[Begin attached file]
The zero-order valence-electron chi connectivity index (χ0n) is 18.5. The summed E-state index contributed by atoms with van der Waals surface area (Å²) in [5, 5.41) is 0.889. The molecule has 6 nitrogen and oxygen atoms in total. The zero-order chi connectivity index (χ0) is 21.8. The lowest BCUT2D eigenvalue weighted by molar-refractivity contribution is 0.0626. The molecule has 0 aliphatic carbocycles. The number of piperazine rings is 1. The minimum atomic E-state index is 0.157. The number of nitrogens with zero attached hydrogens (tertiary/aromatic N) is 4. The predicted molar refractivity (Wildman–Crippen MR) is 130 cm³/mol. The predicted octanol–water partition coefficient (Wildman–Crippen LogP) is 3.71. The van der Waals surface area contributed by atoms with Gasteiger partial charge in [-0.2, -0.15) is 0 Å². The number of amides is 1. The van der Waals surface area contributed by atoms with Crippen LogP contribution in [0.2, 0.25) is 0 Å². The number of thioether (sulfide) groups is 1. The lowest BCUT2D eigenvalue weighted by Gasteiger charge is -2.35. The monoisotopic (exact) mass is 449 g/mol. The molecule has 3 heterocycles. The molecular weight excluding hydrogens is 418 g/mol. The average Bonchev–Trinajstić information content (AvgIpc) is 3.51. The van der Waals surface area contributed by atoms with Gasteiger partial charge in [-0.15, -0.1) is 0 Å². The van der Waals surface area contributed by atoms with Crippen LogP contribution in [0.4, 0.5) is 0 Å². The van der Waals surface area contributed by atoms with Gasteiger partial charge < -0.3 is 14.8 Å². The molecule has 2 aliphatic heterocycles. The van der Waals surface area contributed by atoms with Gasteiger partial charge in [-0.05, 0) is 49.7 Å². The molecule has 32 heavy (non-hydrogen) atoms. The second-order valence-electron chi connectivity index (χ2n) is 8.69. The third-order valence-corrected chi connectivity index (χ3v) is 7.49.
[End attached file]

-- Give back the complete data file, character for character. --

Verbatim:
The zero-order valence-electron chi connectivity index (χ0n) is 18.5. The summed E-state index contributed by atoms with van der Waals surface area (Å²) in [5, 5.41) is 0.889. The molecule has 6 nitrogen and oxygen atoms in total. The zero-order chi connectivity index (χ0) is 21.8. The lowest BCUT2D eigenvalue weighted by molar-refractivity contribution is 0.0626. The molecule has 0 aliphatic carbocycles. The number of piperazine rings is 1. The minimum atomic E-state index is 0.157. The number of nitrogens with zero attached hydrogens (tertiary/aromatic N) is 4. The predicted molar refractivity (Wildman–Crippen MR) is 130 cm³/mol. The predicted octanol–water partition coefficient (Wildman–Crippen LogP) is 3.71. The van der Waals surface area contributed by atoms with Gasteiger partial charge in [-0.2, -0.15) is 0 Å². The number of amides is 1. The van der Waals surface area contributed by atoms with Crippen LogP contribution in [0.2, 0.25) is 0 Å². The number of thioether (sulfide) groups is 1. The lowest BCUT2D eigenvalue weighted by Gasteiger charge is -2.35. The monoisotopic (exact) mass is 449 g/mol. The molecule has 3 heterocycles. The molecular weight excluding hydrogens is 418 g/mol. The average Bonchev–Trinajstić information content (AvgIpc) is 3.51. The van der Waals surface area contributed by atoms with Gasteiger partial charge in [-0.15, -0.1) is 0 Å². The van der Waals surface area contributed by atoms with Crippen LogP contribution in [0.4, 0.5) is 0 Å². The van der Waals surface area contributed by atoms with Gasteiger partial charge < -0.3 is 14.8 Å². The molecule has 2 aliphatic heterocycles. The van der Waals surface area contributed by atoms with Gasteiger partial charge in [-0.05, 0) is 49.7 Å². The molecule has 32 heavy (non-hydrogen) atoms. The second-order valence-electron chi connectivity index (χ2n) is 8.69. The third-order valence-corrected chi connectivity index (χ3v) is 7.49.